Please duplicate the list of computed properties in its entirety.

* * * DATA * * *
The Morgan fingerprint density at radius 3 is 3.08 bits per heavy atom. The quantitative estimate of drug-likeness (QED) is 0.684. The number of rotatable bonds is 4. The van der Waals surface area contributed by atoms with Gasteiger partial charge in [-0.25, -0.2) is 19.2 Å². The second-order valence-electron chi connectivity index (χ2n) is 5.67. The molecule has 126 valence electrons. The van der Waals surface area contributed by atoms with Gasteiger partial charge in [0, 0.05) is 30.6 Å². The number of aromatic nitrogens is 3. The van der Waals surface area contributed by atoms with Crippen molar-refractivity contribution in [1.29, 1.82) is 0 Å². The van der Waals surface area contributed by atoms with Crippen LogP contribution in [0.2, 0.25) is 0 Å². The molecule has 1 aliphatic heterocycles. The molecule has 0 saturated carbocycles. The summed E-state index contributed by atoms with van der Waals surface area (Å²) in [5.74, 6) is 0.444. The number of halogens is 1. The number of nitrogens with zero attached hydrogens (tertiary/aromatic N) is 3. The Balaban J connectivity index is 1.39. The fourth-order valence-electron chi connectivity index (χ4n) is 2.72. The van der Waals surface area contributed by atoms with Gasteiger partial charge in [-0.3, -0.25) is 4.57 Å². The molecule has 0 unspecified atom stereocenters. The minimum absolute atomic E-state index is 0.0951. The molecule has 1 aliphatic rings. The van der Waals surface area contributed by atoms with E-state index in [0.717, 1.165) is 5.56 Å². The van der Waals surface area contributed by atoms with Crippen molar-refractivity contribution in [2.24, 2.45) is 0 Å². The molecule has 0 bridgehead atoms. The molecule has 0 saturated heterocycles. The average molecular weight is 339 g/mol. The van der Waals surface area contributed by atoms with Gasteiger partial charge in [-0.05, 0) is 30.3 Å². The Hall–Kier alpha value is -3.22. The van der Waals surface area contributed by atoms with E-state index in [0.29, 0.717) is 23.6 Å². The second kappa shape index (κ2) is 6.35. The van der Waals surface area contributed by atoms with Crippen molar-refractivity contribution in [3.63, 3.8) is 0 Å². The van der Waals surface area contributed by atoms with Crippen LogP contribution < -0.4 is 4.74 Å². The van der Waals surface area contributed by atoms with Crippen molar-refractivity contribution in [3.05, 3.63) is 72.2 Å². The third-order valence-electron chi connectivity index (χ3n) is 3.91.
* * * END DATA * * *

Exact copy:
The Morgan fingerprint density at radius 3 is 3.08 bits per heavy atom. The quantitative estimate of drug-likeness (QED) is 0.684. The number of rotatable bonds is 4. The van der Waals surface area contributed by atoms with Gasteiger partial charge in [-0.25, -0.2) is 19.2 Å². The second-order valence-electron chi connectivity index (χ2n) is 5.67. The molecule has 126 valence electrons. The van der Waals surface area contributed by atoms with Gasteiger partial charge in [0, 0.05) is 30.6 Å². The number of aromatic nitrogens is 3. The van der Waals surface area contributed by atoms with Crippen molar-refractivity contribution in [1.29, 1.82) is 0 Å². The van der Waals surface area contributed by atoms with Crippen LogP contribution in [0.2, 0.25) is 0 Å². The molecule has 1 aliphatic heterocycles. The molecule has 0 saturated carbocycles. The summed E-state index contributed by atoms with van der Waals surface area (Å²) in [5.74, 6) is 0.444. The number of halogens is 1. The number of nitrogens with zero attached hydrogens (tertiary/aromatic N) is 3. The Balaban J connectivity index is 1.39. The fourth-order valence-electron chi connectivity index (χ4n) is 2.72. The van der Waals surface area contributed by atoms with Gasteiger partial charge in [-0.3, -0.25) is 4.57 Å². The molecule has 0 unspecified atom stereocenters. The minimum absolute atomic E-state index is 0.0951. The molecule has 1 aliphatic rings. The van der Waals surface area contributed by atoms with E-state index in [0.717, 1.165) is 5.56 Å². The van der Waals surface area contributed by atoms with Crippen molar-refractivity contribution in [2.24, 2.45) is 0 Å². The molecule has 0 bridgehead atoms. The molecule has 0 saturated heterocycles. The average molecular weight is 339 g/mol. The van der Waals surface area contributed by atoms with Gasteiger partial charge in [-0.05, 0) is 30.3 Å². The Hall–Kier alpha value is -3.22. The van der Waals surface area contributed by atoms with E-state index in [0.29, 0.717) is 23.6 Å². The second kappa shape index (κ2) is 6.35. The van der Waals surface area contributed by atoms with Crippen molar-refractivity contribution in [3.63, 3.8) is 0 Å². The van der Waals surface area contributed by atoms with Crippen LogP contribution < -0.4 is 4.74 Å². The van der Waals surface area contributed by atoms with Crippen molar-refractivity contribution in [3.05, 3.63) is 72.2 Å². The third-order valence-electron chi connectivity index (χ3n) is 3.91.